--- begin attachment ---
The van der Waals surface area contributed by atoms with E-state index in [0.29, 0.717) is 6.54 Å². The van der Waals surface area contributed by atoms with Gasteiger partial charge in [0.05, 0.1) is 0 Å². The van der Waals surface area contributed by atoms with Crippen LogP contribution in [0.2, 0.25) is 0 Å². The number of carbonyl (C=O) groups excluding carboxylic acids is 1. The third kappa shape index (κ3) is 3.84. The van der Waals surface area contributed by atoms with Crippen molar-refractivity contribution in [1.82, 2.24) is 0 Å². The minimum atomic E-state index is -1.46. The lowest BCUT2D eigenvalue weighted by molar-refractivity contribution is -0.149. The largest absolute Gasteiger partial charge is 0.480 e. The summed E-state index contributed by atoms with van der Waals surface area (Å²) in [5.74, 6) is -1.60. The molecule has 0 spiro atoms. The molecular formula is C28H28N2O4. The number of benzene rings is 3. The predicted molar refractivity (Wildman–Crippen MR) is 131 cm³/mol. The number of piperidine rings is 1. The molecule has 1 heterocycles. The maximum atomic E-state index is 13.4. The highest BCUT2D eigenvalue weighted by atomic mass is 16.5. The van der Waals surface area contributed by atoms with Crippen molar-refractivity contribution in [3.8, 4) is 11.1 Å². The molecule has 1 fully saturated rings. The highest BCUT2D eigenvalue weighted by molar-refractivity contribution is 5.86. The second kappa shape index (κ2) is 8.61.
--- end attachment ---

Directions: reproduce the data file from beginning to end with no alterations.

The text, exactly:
The van der Waals surface area contributed by atoms with E-state index in [0.29, 0.717) is 6.54 Å². The van der Waals surface area contributed by atoms with Gasteiger partial charge in [0.05, 0.1) is 0 Å². The van der Waals surface area contributed by atoms with Crippen LogP contribution in [0.2, 0.25) is 0 Å². The number of carbonyl (C=O) groups excluding carboxylic acids is 1. The third kappa shape index (κ3) is 3.84. The van der Waals surface area contributed by atoms with Crippen molar-refractivity contribution in [1.82, 2.24) is 0 Å². The minimum atomic E-state index is -1.46. The lowest BCUT2D eigenvalue weighted by molar-refractivity contribution is -0.149. The largest absolute Gasteiger partial charge is 0.480 e. The summed E-state index contributed by atoms with van der Waals surface area (Å²) in [5.74, 6) is -1.60. The molecule has 0 spiro atoms. The molecular formula is C28H28N2O4. The number of benzene rings is 3. The predicted molar refractivity (Wildman–Crippen MR) is 131 cm³/mol. The number of piperidine rings is 1. The molecule has 1 heterocycles. The maximum atomic E-state index is 13.4. The highest BCUT2D eigenvalue weighted by atomic mass is 16.5. The van der Waals surface area contributed by atoms with Crippen molar-refractivity contribution in [3.8, 4) is 11.1 Å². The molecule has 1 fully saturated rings. The highest BCUT2D eigenvalue weighted by molar-refractivity contribution is 5.86. The second kappa shape index (κ2) is 8.61.